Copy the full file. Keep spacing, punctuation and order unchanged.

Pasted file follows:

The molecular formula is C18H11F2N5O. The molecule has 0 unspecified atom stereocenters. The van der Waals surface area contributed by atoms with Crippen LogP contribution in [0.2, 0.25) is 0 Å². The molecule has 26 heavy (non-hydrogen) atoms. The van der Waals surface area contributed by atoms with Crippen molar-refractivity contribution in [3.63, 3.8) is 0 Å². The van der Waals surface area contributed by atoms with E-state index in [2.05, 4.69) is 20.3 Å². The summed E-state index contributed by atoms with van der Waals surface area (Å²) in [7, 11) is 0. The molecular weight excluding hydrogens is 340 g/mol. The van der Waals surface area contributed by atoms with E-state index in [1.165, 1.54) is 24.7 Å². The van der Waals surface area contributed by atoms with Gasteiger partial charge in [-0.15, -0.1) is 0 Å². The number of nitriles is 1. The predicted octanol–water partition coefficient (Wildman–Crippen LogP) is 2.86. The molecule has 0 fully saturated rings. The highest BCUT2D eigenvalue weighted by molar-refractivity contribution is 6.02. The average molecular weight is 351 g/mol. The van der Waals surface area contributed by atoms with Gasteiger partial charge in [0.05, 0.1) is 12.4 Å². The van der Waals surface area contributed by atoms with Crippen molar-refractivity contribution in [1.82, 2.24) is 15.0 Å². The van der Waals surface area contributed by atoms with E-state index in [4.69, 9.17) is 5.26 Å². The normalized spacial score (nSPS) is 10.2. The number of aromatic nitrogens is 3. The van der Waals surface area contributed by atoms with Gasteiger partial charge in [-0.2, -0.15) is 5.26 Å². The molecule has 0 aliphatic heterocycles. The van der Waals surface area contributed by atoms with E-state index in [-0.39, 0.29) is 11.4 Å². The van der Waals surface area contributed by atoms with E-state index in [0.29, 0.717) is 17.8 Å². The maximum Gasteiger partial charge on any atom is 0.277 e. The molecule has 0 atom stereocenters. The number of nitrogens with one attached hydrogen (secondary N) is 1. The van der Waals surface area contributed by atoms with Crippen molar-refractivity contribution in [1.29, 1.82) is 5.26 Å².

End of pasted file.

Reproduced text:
The molecular formula is C18H11F2N5O. The molecule has 0 unspecified atom stereocenters. The van der Waals surface area contributed by atoms with Crippen LogP contribution in [0.2, 0.25) is 0 Å². The molecule has 26 heavy (non-hydrogen) atoms. The van der Waals surface area contributed by atoms with Crippen molar-refractivity contribution in [3.63, 3.8) is 0 Å². The van der Waals surface area contributed by atoms with E-state index in [2.05, 4.69) is 20.3 Å². The summed E-state index contributed by atoms with van der Waals surface area (Å²) in [7, 11) is 0. The molecular weight excluding hydrogens is 340 g/mol. The van der Waals surface area contributed by atoms with E-state index in [1.165, 1.54) is 24.7 Å². The van der Waals surface area contributed by atoms with Gasteiger partial charge in [-0.15, -0.1) is 0 Å². The number of nitriles is 1. The predicted octanol–water partition coefficient (Wildman–Crippen LogP) is 2.86. The molecule has 0 fully saturated rings. The highest BCUT2D eigenvalue weighted by molar-refractivity contribution is 6.02. The average molecular weight is 351 g/mol. The van der Waals surface area contributed by atoms with Gasteiger partial charge in [0.05, 0.1) is 12.4 Å². The van der Waals surface area contributed by atoms with Crippen molar-refractivity contribution in [1.82, 2.24) is 15.0 Å². The van der Waals surface area contributed by atoms with E-state index in [4.69, 9.17) is 5.26 Å². The normalized spacial score (nSPS) is 10.2. The number of aromatic nitrogens is 3. The van der Waals surface area contributed by atoms with Gasteiger partial charge in [-0.2, -0.15) is 5.26 Å². The molecule has 0 aliphatic heterocycles. The van der Waals surface area contributed by atoms with E-state index in [-0.39, 0.29) is 11.4 Å². The van der Waals surface area contributed by atoms with E-state index in [0.29, 0.717) is 17.8 Å². The maximum Gasteiger partial charge on any atom is 0.277 e. The molecule has 0 atom stereocenters. The number of nitrogens with one attached hydrogen (secondary N) is 1. The van der Waals surface area contributed by atoms with Crippen molar-refractivity contribution in [1.29, 1.82) is 5.26 Å².